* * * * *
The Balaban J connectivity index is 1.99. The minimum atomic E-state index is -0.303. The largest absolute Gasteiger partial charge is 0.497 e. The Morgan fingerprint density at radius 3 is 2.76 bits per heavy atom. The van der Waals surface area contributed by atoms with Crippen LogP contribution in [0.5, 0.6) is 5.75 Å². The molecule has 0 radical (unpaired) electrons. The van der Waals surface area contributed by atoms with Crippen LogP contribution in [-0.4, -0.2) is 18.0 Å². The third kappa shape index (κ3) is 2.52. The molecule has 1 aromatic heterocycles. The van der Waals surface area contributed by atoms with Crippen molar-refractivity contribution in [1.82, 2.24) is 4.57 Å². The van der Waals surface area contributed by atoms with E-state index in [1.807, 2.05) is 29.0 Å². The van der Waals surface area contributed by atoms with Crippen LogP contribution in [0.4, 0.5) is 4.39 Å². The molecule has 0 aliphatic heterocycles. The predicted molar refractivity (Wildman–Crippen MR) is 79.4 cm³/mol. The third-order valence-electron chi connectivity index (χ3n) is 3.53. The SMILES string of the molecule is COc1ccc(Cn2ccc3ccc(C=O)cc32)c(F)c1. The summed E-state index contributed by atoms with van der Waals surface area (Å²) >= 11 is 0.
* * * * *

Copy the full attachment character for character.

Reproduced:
The Balaban J connectivity index is 1.99. The minimum atomic E-state index is -0.303. The largest absolute Gasteiger partial charge is 0.497 e. The Morgan fingerprint density at radius 3 is 2.76 bits per heavy atom. The van der Waals surface area contributed by atoms with Crippen LogP contribution in [0.5, 0.6) is 5.75 Å². The molecule has 0 radical (unpaired) electrons. The van der Waals surface area contributed by atoms with Crippen LogP contribution in [-0.4, -0.2) is 18.0 Å². The third kappa shape index (κ3) is 2.52. The molecule has 1 aromatic heterocycles. The van der Waals surface area contributed by atoms with Crippen molar-refractivity contribution in [1.82, 2.24) is 4.57 Å². The van der Waals surface area contributed by atoms with E-state index in [1.807, 2.05) is 29.0 Å². The van der Waals surface area contributed by atoms with Crippen LogP contribution in [0.4, 0.5) is 4.39 Å². The molecule has 0 aliphatic heterocycles. The predicted molar refractivity (Wildman–Crippen MR) is 79.4 cm³/mol. The third-order valence-electron chi connectivity index (χ3n) is 3.53. The SMILES string of the molecule is COc1ccc(Cn2ccc3ccc(C=O)cc32)c(F)c1. The summed E-state index contributed by atoms with van der Waals surface area (Å²) >= 11 is 0.